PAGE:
Federal Certification Test for Vote-Counting Accuracy Cannot Determine the Error Rate of the Equipment
by Ellen Theisen. March 21, 2009
We live in a world of complex computerized systems -- medical equipment such as MRIs and CAT scans; flight control software; an automotive fuel injection system; the databases that store, retrieve, and collate data. All these systems undergo stringent testing.
The primary purpose of any testing of computerized systems is to show either that the system works as designed or that it doesn’t. If the system does not work as designed, then the test results are expected to provide information on the nature, and perhaps the cause, of the defective behavior.
Using these criteria, this report evaluates one specific test -- a test designed to confirm or refute that a specific computerized vote-counting system meets the accuracy level required by federal law. The details that follow contain many numbers and many technical details, but the discussion centers on a single, simple question: did the test, which was approved by the federal agency tasked with certifying voting equipment, provide evidence that the accuracy requirement was met, or did the test provide evidence that the accuracy requirement was not met?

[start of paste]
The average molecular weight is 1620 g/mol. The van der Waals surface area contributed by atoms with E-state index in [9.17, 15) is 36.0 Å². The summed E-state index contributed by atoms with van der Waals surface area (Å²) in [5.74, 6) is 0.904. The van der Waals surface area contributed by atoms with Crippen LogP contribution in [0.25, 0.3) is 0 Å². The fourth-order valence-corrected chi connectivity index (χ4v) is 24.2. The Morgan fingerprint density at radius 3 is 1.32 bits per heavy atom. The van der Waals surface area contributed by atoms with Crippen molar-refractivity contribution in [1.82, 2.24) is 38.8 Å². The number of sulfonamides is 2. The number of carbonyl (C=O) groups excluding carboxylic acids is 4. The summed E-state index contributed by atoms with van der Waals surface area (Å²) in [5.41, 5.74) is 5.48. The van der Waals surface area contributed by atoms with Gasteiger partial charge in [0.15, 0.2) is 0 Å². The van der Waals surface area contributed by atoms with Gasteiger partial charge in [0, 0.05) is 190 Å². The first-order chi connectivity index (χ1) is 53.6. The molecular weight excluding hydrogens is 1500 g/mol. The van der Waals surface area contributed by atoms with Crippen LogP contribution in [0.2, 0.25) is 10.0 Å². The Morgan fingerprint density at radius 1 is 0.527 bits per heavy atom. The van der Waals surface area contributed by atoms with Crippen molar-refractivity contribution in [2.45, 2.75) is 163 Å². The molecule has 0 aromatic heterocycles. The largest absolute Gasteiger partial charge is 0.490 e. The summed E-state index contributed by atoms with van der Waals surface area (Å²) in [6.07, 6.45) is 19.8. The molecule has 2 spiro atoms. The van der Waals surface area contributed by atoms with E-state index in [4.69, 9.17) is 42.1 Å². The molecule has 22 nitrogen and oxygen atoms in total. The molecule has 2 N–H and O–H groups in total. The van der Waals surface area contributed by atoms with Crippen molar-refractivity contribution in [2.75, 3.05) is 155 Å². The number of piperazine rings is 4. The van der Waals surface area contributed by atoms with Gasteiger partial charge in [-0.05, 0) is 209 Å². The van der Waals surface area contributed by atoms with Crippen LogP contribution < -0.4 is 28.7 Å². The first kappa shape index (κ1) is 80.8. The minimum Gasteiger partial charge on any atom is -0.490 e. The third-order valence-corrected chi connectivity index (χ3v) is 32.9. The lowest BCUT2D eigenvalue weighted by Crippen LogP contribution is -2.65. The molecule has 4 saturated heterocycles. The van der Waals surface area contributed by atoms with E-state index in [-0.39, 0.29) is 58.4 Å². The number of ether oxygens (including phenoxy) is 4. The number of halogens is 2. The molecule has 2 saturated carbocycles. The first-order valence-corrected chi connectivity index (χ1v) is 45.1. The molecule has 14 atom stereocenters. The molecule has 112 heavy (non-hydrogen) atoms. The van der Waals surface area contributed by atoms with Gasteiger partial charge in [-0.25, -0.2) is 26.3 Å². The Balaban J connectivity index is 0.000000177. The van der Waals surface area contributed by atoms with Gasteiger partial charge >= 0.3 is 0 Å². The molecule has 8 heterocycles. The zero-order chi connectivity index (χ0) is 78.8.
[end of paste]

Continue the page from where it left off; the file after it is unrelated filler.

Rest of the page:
As the author demonstrates in this specific instance, the answer is: the test provided neither. The test, which was designed by a federally-accredited test lab for the sole purpose of testing the accuracy of the vote-counting equipment, cannot prove whether or not the system accurately counts votes, nor can the test yield any measure of the accuracy rate.
The author wants the reader to understand that such testing provides false assurance that a federally-certified vote-counting machine meets the accuracy requirements of federal law.
Read the report (pdf)